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NHRI cautions against constitutional amendment

Graphic: Maiava Iulai Toma, Ombudsman of Samoa

The NHRI said it did not support drastic amendment of the Constitution and does not consider it necessary to remedy problems experienced in the past.

The Office of the Ombudsman – Samoa's national human rights institution (NHRI) – has provided a submission in response to three Bills currently being considered by a Parliamentary Committee: the Land and Titles Bill 2020, the Constitutions Amendment Bill 2020 and the Judicature Ordinance Bill 2020.

The NHRI's submission makes clear that it supports, in general, proposals made in the Amendment Bills for the operational expansion and deepening of the Lands and Titles judicial mandate.

However, the NHRI said it did not support drastic amendment of the Constitution and does not consider this necessary to remedy problems experienced in the past.


Individual rights are intrinsic to society … It is truism therefore to say that ‘if you protect the individual, you protect society’.

Ombudsman of Samoa Logo Maiava Iulai Toma, Ombudsman of Samoa

"It is not clear to us how the .. highly desirable objectives are achieved in any substantive way by the Bills before the Committee," the NHRI said in its submission.

The submission examines how Courts should consider the fundamental right of an individual when it is affected by a collective decision of the Village Council.

"In no other circumstance but in religious freedom cases has the Samoan Supreme Court found itself simply compelled to rule in favour of an individual fundamental right without needing to consider arguments a Village Fono may have against it".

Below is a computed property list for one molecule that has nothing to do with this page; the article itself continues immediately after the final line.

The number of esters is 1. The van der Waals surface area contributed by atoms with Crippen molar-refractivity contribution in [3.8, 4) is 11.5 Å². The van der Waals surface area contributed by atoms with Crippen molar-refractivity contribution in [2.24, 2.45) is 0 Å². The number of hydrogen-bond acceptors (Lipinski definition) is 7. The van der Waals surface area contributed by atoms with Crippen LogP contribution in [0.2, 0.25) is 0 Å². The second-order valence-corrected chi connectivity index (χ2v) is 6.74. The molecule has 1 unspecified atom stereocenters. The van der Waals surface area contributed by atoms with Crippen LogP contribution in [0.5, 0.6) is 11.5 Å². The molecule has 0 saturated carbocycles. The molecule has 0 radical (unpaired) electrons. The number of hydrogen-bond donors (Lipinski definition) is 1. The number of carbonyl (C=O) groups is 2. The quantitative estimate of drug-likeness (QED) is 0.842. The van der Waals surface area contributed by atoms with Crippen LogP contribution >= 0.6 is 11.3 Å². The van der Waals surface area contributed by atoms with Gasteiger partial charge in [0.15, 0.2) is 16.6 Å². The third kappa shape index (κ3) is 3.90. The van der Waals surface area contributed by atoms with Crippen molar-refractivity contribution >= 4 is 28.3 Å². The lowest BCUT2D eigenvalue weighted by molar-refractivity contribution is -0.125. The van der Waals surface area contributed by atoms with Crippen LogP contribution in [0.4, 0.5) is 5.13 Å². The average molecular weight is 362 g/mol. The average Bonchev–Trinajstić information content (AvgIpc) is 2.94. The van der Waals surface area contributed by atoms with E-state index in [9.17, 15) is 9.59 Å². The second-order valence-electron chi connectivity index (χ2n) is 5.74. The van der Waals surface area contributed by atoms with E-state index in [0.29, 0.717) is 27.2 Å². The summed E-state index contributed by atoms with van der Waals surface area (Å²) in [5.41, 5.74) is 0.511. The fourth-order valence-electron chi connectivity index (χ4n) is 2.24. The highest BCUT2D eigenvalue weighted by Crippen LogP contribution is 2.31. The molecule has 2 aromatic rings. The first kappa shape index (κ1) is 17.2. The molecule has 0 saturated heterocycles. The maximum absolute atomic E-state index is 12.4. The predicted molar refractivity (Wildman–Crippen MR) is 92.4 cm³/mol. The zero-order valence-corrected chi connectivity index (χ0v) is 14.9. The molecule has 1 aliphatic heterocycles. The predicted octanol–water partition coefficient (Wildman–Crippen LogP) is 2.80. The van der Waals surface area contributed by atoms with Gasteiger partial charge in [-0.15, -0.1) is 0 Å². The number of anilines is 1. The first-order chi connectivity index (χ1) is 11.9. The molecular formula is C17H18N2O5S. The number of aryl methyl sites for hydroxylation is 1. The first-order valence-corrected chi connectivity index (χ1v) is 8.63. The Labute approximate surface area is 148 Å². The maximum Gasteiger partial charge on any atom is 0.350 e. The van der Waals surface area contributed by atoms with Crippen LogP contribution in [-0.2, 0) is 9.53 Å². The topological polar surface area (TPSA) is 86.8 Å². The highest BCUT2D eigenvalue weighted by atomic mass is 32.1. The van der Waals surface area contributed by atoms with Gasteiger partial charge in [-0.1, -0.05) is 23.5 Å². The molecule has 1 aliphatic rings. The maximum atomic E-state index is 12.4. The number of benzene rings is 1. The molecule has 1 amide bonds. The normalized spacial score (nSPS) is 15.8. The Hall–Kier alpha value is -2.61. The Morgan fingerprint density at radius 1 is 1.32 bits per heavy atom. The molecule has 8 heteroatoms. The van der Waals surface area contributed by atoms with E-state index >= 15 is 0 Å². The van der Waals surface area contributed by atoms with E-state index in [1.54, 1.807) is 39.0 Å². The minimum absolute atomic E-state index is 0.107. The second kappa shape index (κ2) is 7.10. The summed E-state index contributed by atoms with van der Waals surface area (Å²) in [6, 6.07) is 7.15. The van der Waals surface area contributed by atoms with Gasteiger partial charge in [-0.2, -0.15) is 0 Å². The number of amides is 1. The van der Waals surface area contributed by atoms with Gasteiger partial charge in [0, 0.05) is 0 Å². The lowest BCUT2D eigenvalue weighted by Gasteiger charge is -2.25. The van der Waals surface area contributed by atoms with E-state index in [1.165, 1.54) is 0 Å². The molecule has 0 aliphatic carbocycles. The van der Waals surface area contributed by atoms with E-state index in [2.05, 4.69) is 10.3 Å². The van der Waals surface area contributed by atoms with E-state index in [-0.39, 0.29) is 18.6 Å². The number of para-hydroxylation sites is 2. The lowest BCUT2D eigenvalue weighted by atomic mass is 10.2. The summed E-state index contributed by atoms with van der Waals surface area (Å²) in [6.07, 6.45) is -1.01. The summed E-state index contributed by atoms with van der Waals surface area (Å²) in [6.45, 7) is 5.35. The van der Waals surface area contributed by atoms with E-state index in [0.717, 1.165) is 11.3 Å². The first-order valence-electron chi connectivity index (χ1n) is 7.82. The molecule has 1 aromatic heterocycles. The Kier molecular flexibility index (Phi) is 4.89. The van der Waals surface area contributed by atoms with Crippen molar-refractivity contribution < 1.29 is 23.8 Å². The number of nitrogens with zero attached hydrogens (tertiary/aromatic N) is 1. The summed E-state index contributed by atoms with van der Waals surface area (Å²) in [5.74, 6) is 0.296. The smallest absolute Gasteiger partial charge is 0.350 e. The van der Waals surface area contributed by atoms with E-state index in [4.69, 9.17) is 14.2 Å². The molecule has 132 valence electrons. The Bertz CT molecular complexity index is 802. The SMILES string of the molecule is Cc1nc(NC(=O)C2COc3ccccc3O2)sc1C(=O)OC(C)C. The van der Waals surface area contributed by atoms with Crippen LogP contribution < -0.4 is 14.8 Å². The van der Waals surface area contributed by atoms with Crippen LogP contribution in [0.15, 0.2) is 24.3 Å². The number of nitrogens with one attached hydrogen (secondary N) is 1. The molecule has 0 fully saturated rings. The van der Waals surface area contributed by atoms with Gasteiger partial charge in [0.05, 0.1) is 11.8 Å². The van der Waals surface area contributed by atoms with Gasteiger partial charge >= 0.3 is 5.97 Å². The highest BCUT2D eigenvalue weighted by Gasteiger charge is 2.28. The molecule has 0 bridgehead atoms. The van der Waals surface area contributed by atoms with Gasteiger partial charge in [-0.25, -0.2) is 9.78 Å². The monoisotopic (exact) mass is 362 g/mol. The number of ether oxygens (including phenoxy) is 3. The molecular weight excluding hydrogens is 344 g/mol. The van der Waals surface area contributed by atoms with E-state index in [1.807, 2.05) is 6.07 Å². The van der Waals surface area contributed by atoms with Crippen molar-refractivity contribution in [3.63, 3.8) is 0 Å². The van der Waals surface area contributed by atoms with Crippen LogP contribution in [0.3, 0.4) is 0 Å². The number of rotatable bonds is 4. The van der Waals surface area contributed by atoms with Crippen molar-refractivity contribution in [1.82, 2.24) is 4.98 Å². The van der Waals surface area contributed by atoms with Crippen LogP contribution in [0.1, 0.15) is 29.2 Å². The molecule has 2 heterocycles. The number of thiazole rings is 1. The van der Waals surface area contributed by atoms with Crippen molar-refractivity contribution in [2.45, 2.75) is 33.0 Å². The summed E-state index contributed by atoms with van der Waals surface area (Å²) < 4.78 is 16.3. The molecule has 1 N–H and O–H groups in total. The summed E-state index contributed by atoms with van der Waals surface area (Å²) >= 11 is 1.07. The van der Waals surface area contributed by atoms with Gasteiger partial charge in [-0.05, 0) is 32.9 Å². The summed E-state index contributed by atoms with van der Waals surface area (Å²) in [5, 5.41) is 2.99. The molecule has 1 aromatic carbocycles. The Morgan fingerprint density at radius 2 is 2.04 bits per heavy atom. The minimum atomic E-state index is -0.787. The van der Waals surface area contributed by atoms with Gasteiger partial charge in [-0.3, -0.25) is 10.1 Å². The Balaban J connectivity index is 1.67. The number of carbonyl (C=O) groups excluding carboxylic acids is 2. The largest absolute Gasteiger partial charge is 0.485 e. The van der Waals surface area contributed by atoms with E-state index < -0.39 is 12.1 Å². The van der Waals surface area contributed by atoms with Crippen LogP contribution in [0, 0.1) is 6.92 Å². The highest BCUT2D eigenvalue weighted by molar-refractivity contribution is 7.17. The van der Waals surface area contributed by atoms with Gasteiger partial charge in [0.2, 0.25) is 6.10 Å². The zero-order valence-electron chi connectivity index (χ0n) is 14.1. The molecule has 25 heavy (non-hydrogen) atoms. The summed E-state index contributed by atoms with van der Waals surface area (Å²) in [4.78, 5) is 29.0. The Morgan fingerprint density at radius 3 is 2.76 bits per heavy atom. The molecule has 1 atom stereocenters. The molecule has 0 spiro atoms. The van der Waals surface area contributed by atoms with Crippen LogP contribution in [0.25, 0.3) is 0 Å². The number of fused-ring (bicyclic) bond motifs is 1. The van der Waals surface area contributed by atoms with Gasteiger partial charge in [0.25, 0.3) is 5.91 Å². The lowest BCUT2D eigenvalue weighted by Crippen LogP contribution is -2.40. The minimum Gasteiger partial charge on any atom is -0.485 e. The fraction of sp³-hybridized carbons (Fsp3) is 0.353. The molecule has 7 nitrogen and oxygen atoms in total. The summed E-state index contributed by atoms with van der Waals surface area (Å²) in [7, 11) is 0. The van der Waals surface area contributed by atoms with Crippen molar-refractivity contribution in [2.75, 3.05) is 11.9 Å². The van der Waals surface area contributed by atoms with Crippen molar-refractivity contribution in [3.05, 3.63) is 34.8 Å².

The NHRI submission gives specific examples of how Samoa's customs and traditions have always been considered, within reason, by the Courts.

It also states that the Constitution of Samoa is serving the nation well in its current form.

"A desirable Constitution is simply a Supreme Law that requires people to live in freedom and to conduct their affairs as they wish in accordance with law; whereunder we can do all the Samoan things, in strictly Samoan ways, and whereunder no Authority may impose any gross injustice or atrocity upon any of us," the submission said.

"It is the contention of this submission that we have such a Constitution now. To meddle with it in any drastic way could, in our humble view, result in throwing the proverbial baby out with the bath water."

The full submission is available on the website of the National Human Rights Institution / Office of the Ombudsman.

Date: 20 May 2020

Source: Office of the Ombudsman


Image credits

  1. Maiava Iulai Toma, Ombudsman of Samoa - SPC-RRRT